Western Buddhists in the #MeToo Era

Written by Rob Hogendoorn

3 minutes

The online investigative platform Open Buddhism has maintained a high-profile presence in the Netherlands since 2012, reporting all manner of abuses in the the Dutch Buddhist community. It is now re-launched as an international medium for English-speaking readers interested in the reception of Buddhism in the West—in all of its guises, warts and all. Through original reports and critical analyses of  contributing writers Open Buddhism seeks to educate and challenge the reader. Thus, it aims to contribute to open-minded, public debates across the Buddhist world. To this end, Open Buddhism invites contributions by freethinking spirits who develop tough, probing questions and dare speak truth to power.

Today, the online investigative platform Open Buddhism introduces itself to an English-speaking audience with a paper by long-term Ch’an/Zen practitioner Stuart Lachs: ‘Tibetan Buddhism Enters the 21st Century: Trouble in Shangri-la.’ With this long-read, his first excursion outside Ch’an/Zen and into Tibetan Buddhism, Lachs takes stock of some day-to-day results of Western followers’ absolute submission to Tibetan teachers who were less than deserving of blind devotion. This led to abuses of power and the perpetration of sexual, physical, and financial offenses that were ‘arguably even more extreme than in Zen Buddhist communities.’ Lachs does not stop there, however: he also explores how the institutions that facilitate Buddhist teachers such as Lama Norlha, Sakyong Mipham, and Sogyal Rinpoche, function to a large extent—as do most institutions—to promote and protect themselves, empower their leaders and enable that power to function no matter the consequence.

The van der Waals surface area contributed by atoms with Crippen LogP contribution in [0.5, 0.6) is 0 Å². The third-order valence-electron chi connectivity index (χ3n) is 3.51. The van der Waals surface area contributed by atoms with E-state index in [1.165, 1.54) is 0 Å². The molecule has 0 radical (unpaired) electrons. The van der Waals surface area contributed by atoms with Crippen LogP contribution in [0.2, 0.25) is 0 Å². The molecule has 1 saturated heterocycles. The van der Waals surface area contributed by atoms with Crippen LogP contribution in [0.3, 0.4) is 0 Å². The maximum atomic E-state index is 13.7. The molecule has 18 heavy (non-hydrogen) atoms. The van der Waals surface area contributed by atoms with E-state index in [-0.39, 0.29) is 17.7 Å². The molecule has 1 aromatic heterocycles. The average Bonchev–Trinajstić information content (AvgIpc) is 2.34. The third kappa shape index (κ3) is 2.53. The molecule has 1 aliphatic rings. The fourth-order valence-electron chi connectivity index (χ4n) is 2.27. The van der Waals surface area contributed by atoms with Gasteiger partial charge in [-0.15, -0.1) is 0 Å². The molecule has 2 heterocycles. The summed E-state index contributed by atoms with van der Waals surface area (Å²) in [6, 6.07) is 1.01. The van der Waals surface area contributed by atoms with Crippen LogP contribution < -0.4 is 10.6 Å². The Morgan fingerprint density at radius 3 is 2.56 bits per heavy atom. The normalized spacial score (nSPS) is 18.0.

The #MeToo movement that spread virally from 2017 onwards heralded in an unprecedented series of detailed disclosures by victims and survivors of sexually abusive Buddhist teachers in the West. These reports did not come out of nowhere: corroborated media reports on sexual and other abuses swirled about in the Buddhist world at least since the early 1970s. So did anecdotal evidence and persistent rumours about sexually abusive teachers from all traditions on the Buddhist grapevine.

In those years, the heterogeneous and fragmented landscape of the budding Western Buddhism and the paucity of readily available first-person accounts made it hard to identify distinct patterns in these first known, apparently isolated cases. To Buddhist figureheads and administrators in the pre-internet age it must have appeared as if the hushing up of sexual abuse was a viable strategy to contain the damage, for they attempted this en masse. To no purpose, as it turns out, for the Buddhist culture of silence surrounding sexual violence is now being broken retroactively.

The supercharged focus of the #MeToo era helped victims, survivors and witnesses of abuses by Buddhist teachers connect on line. They bonded and empowered each other in Facebook groups and dedicated blogs. And a score of whistleblowers tapped into the leverage of social media to expose decades-long abuses in the 1970s through 2010s to the general public in mass media.